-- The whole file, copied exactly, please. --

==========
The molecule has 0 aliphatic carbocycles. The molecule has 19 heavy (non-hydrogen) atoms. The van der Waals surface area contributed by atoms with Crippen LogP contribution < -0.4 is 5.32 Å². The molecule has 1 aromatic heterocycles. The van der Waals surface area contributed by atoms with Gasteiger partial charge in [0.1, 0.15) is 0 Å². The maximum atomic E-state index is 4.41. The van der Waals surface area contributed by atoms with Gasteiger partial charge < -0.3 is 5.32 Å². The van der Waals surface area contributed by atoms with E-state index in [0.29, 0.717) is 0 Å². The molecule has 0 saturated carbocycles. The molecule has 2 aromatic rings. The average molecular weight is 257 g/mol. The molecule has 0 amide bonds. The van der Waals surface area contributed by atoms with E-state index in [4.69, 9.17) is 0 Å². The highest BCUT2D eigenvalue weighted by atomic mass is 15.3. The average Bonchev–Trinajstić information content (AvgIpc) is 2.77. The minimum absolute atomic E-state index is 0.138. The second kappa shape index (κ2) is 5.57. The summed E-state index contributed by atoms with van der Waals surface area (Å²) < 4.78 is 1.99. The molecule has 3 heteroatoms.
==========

The molecule has 0 aliphatic carbocycles. The molecule has 19 heavy (non-hydrogen) atoms. The van der Waals surface area contributed by atoms with Crippen LogP contribution < -0.4 is 5.32 Å². The molecule has 1 aromatic heterocycles. The van der Waals surface area contributed by atoms with Gasteiger partial charge in [0.1, 0.15) is 0 Å². The maximum atomic E-state index is 4.41. The van der Waals surface area contributed by atoms with Gasteiger partial charge < -0.3 is 5.32 Å². The van der Waals surface area contributed by atoms with E-state index in [0.29, 0.717) is 0 Å². The molecule has 0 saturated carbocycles. The molecule has 2 aromatic rings. The average molecular weight is 257 g/mol. The molecule has 0 amide bonds. The van der Waals surface area contributed by atoms with E-state index in [4.69, 9.17) is 0 Å². The highest BCUT2D eigenvalue weighted by atomic mass is 15.3. The average Bonchev–Trinajstić information content (AvgIpc) is 2.77. The minimum absolute atomic E-state index is 0.138. The second kappa shape index (κ2) is 5.57. The summed E-state index contributed by atoms with van der Waals surface area (Å²) < 4.78 is 1.99. The molecule has 3 heteroatoms.